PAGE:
Researcher Aaron Young makes adjustments to an experimental exoskeleton worn by then-Ph.D. student Dean Molinaro. The team used the exoskeleton to develop a unified control framework for robotic assistance devices that would allow users to put on an "exo" and go — no extensive training, tuning, or calibration required. (Image: Georgia Tech)

A team of Georgia Tech researchers in Aaron Young’s lab has developed a universal approach to controlling robotic exoskeletons that requires no training, no calibration, and no adjustments to complicated algorithms. Instead, users can don the “exo” and go.

Their system uses a kind of artificial intelligence called deep learning to autonomously adjust how the exoskeleton provides assistance, and they’ve shown it works seamlessly to support walking, standing, and climbing stairs or ramps. They described their “unified control framework” in Science Robotics.

“The goal was not just to provide control across different activities, but to create a single unified system,” said Associate Professor Young. “You don't have to press buttons to switch between modes or have some classifier algorithm that tries to predict that you're climbing stairs or walking.”

Here is an exclusive Tech Briefs interview — edited for length and clarity — with Young.

Tech Briefs: What was the biggest technical challenge you faced while developing this framework?

Young: In general, the biggest technical challenge is engineering (collecting, etc.) the appropriate training data for the deep learning system to function well. It requires tons of hours of human data collection and then a tremendous amount of data cleanup and labeling before ML algorithms can be trained. This engineering of all the appropriate data to have a fully functional system is one of the most challenging aspects of this strategy.

Tech Briefs: Can you explain in simple terms how it works?

Young: In simple terms: The AI is designed to estimate your own internal joint effort. The idea is that as long as the AI can accurately predict (in this case at the hip) the amount of effort that a given joint wants to exert at any time, then it can provide useful assistance regardless of the specific context (e.g. across walking, ramps, and stairs) without necessarily knowing the specifics of the environment. It can do this based on millions of training labels learning the relationship of exoskeleton sensing data to underlying joint dynamics of the human user across numerous individuals and across numerous different task conditions in the data set.

Tech Briefs: What are its pros and cons?

Young: Pros: It provides meaningful assistance in a range of different modes (walking, ramps, stairs). We are also able to track the human dynamics quite accurately with the system. It provides substantial augmentation relative to not wearing any device in both walking and ramps.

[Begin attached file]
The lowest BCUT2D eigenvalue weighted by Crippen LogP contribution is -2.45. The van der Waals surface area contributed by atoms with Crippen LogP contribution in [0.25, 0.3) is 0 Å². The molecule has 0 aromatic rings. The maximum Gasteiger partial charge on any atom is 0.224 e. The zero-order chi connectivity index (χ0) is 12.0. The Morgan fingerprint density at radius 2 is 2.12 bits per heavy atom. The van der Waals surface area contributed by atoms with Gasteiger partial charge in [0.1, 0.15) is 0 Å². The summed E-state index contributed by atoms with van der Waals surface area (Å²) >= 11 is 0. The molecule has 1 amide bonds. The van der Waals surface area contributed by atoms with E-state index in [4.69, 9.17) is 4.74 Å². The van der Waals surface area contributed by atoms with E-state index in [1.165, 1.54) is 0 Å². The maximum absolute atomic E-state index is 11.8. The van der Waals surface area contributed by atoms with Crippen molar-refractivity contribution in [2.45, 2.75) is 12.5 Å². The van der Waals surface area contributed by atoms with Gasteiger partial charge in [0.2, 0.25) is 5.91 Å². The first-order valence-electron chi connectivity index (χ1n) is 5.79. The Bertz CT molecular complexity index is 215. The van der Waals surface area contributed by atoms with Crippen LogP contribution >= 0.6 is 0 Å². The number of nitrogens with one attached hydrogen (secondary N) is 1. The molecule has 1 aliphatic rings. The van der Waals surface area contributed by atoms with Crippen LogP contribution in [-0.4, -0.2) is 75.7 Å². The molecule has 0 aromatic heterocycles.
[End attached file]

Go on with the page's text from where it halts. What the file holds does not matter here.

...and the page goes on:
Cons: We still have the issue of donning/doffing a 4.5kg exoskeleton. There can be discomfort associated with an exoskeleton interface. While controls are still in very good shape, we still feel like hardware improvements are necessary to deploy such a system commercially.

Tech Briefs: Do you have any updates you can share? What are your next steps?

Young: We are still in the very early stages of this. Similar to this experiment, we are doing tons of ‘training data’ collection and engineering in order to perform this type of estimation in this unique population. Until we have sufficient training data, we won’t be able to make further progress, and this will be many months of work.

Probably the biggest next step is translating to a clinical population.

Tech Briefs: Do you have any advice for engineers/researchers aiming to bring their ideas to fruition?

Young: Patience is key in that the right solution is usually not the fast or expediate one. Our group tends to take a principled approach that may take a long time but (hopefully) the final product is something that is truly valuable and extensively tested. This requires a lot more effort (and money) than perhaps some might like, but it is the key to developing highly technical engineering solutions that will provide value to our customers and communities.

There are always a lot of failures and incorrect hypotheses along the way, and adapting to these while focusing on the end goal and product are critical as often methodological adjustments along the way are critical to ensuring success in my opinion.

Tech Briefs: Anything else you’d like to add?

Young: One thing to perhaps emphasize is that we have made all this data into an open-source dataset for the community. In order for AI algorithms to successfully evolve in the exoskeleton field, we need groups willing to not just publish their algorithm findings and code, but in fact the underlying datasets, so we can create large models like what has been done in the machine vision and language fields to much success.

Our biggest challenge as a field moving forward in using large, deep AI algorithms is a lack of critical training data, as, ideally, we would have access to hundreds if not thousands of individuals’ worth of data from a huge range of activities (with full ground truth labels). We are still a long way from this goal and our group is trying to stimulate this by open-sourcing and sharing this large dataset, which adds to a few of our previously published datasets.